• External Systems: Are there any interacting systems that interact with the process in question, but will not be modelled explicitly? What are the nature of these interactions? How will these external systems be encapsulated and represented within the model?
  • Space: Are spatial interactions important within the process being examined? If so, within what kind of space do these interactions occur – geographic, continuous, gridded, topological? Which data sets are required to aid in the definition of the space?
  • Time: Over what time period will the process be analysed? How long will one time step represent? Will a time step correspond to a real-world description of time?
  • Physical Rules: What physical rules shaping the actions of all within the World require explicit definition?

The Interactions

The specification of the Interactions does not refer to defining of agents themselves, but rather how Agent-to-Agent interaction occurs. These definitions refer to the physical and collective rule sets that organise interactions. It is the manifestation of these interactions within the simulation, that may form the representation of the process under examination, thus any definitions must be made within the contexts described during the Observer and World definitions.

The elements of Interactions design are as follows, with the relevant design questions outlined. References to higher level definitions are made where necessary consideration is required.

  • Physical Interactions: Do the agents physically interact across the space defined within the World? Under what circumstances do these interactions occur? What is the impact of these physical interactions? Is there a product of the interaction? How do such interactions impact upon the agents themselves or upon other external systems? Are there any specific social constraints governing these interactions? What are the temporal considerations of these interactions in relation to the time definitions made within the World? How are these interactions recorded?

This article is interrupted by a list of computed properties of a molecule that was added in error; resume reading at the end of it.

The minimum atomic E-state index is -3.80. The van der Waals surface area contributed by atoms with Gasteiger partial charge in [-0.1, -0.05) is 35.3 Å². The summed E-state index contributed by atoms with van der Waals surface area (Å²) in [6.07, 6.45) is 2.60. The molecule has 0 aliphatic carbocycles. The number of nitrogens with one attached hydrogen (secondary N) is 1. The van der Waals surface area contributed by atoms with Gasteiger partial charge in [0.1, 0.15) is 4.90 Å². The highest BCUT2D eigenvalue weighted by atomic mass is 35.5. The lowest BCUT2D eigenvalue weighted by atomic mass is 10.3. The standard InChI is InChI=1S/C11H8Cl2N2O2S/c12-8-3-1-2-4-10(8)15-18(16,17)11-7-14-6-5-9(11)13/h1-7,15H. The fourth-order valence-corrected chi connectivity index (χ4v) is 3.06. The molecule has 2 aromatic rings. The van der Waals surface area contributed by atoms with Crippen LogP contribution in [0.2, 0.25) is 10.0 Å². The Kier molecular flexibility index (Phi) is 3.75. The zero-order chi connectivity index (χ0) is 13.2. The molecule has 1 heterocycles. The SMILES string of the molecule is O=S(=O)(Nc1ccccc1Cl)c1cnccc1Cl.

• Communication: Is there communication between agents? How do these communications occur? Through which medium? Are there any additional communications between agents and external systems? Are there any particular social rules governing communication? What are the temporal considerations of these interactions in relation to the time definitions made within the World? How are these interactions logged?
  • Resource Exchange: Do agents exchange resources in any way? How do these interaction occur? What is lost and what is gained by through each interaction? How do these interactions manifest themselves over space and time? How are these interactions recorded?

The Agent

The design of the Agent is all about capturing the characteristics, actions, and decisions that influence their interactions with other agents and the wider environment. It is ultimately these behaviours that shape how the overall process is modelled, and how it evolves over space and time. It is therefore vital that, only once each level within the design hierarchy is completely specified – once all higher level entities have been fully understood, broken down and incorporated within the model – should the modeller start explicitly considering the Agent design process. For only within the context of the prior specifications, outlining completely the environment and conditions in which the Agent exists, can an Agent be fully described.

Once one has defined this environment, the definition of the Interactions involved in the simulation should proceed naturally. During this final process, the following design considerations should be examined in detail.

  • Characteristics: What are the characteristics of the agents? Can agents be assigned to different profiles? What are the core traits that are required for specification of an agent’s actions? How do these properties vary across the population of agents?
  • Decisions: What decisions are made by the agent (or type of agent) during the course of the simulation? What information sources are used during the formation of this decision? Through which type of mechanism are these decisions formed? How long do decisions take to make? Are decisions formed in consultation with other agents over a framework of communication?